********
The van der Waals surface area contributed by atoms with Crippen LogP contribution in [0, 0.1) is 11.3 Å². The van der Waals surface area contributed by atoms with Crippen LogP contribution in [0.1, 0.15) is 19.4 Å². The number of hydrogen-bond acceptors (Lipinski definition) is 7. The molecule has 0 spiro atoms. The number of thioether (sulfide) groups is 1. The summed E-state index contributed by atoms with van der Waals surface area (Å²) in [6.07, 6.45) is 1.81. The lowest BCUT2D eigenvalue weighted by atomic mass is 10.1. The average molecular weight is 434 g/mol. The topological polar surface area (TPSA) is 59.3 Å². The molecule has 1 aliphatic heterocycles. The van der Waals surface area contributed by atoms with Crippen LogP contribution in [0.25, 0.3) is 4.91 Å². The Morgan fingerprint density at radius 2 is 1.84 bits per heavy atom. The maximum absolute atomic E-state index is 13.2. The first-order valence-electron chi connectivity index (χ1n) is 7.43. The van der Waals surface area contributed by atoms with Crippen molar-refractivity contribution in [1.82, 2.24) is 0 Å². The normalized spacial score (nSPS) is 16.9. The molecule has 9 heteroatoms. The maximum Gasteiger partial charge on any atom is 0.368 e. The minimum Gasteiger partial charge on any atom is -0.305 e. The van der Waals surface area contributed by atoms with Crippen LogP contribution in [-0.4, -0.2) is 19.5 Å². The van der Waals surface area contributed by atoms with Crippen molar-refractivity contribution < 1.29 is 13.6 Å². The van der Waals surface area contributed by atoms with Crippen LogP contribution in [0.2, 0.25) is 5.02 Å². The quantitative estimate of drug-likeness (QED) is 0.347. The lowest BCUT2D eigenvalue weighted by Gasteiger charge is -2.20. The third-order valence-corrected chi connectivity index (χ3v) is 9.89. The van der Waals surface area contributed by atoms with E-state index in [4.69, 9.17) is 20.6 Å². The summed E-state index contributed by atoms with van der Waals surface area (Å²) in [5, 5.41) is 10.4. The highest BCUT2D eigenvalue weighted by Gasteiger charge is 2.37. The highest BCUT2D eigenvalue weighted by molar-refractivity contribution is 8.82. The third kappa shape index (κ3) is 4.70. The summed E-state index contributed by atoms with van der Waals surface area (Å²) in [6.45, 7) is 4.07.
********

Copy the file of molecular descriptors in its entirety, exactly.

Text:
The van der Waals surface area contributed by atoms with Crippen LogP contribution in [0, 0.1) is 11.3 Å². The van der Waals surface area contributed by atoms with Crippen LogP contribution in [0.1, 0.15) is 19.4 Å². The number of hydrogen-bond acceptors (Lipinski definition) is 7. The molecule has 0 spiro atoms. The number of thioether (sulfide) groups is 1. The summed E-state index contributed by atoms with van der Waals surface area (Å²) in [6.07, 6.45) is 1.81. The lowest BCUT2D eigenvalue weighted by atomic mass is 10.1. The average molecular weight is 434 g/mol. The topological polar surface area (TPSA) is 59.3 Å². The molecule has 1 aliphatic heterocycles. The van der Waals surface area contributed by atoms with Crippen LogP contribution in [0.25, 0.3) is 4.91 Å². The Morgan fingerprint density at radius 2 is 1.84 bits per heavy atom. The maximum absolute atomic E-state index is 13.2. The first-order valence-electron chi connectivity index (χ1n) is 7.43. The van der Waals surface area contributed by atoms with Crippen molar-refractivity contribution in [1.82, 2.24) is 0 Å². The normalized spacial score (nSPS) is 16.9. The molecule has 9 heteroatoms. The maximum Gasteiger partial charge on any atom is 0.368 e. The minimum Gasteiger partial charge on any atom is -0.305 e. The van der Waals surface area contributed by atoms with Crippen LogP contribution in [-0.4, -0.2) is 19.5 Å². The van der Waals surface area contributed by atoms with Crippen molar-refractivity contribution < 1.29 is 13.6 Å². The van der Waals surface area contributed by atoms with Crippen LogP contribution in [0.2, 0.25) is 5.02 Å². The quantitative estimate of drug-likeness (QED) is 0.347. The lowest BCUT2D eigenvalue weighted by Gasteiger charge is -2.20. The third-order valence-corrected chi connectivity index (χ3v) is 9.89. The van der Waals surface area contributed by atoms with E-state index in [4.69, 9.17) is 20.6 Å². The summed E-state index contributed by atoms with van der Waals surface area (Å²) in [5, 5.41) is 10.4. The highest BCUT2D eigenvalue weighted by Gasteiger charge is 2.37. The highest BCUT2D eigenvalue weighted by molar-refractivity contribution is 8.82. The third kappa shape index (κ3) is 4.70. The summed E-state index contributed by atoms with van der Waals surface area (Å²) in [6.45, 7) is 4.07.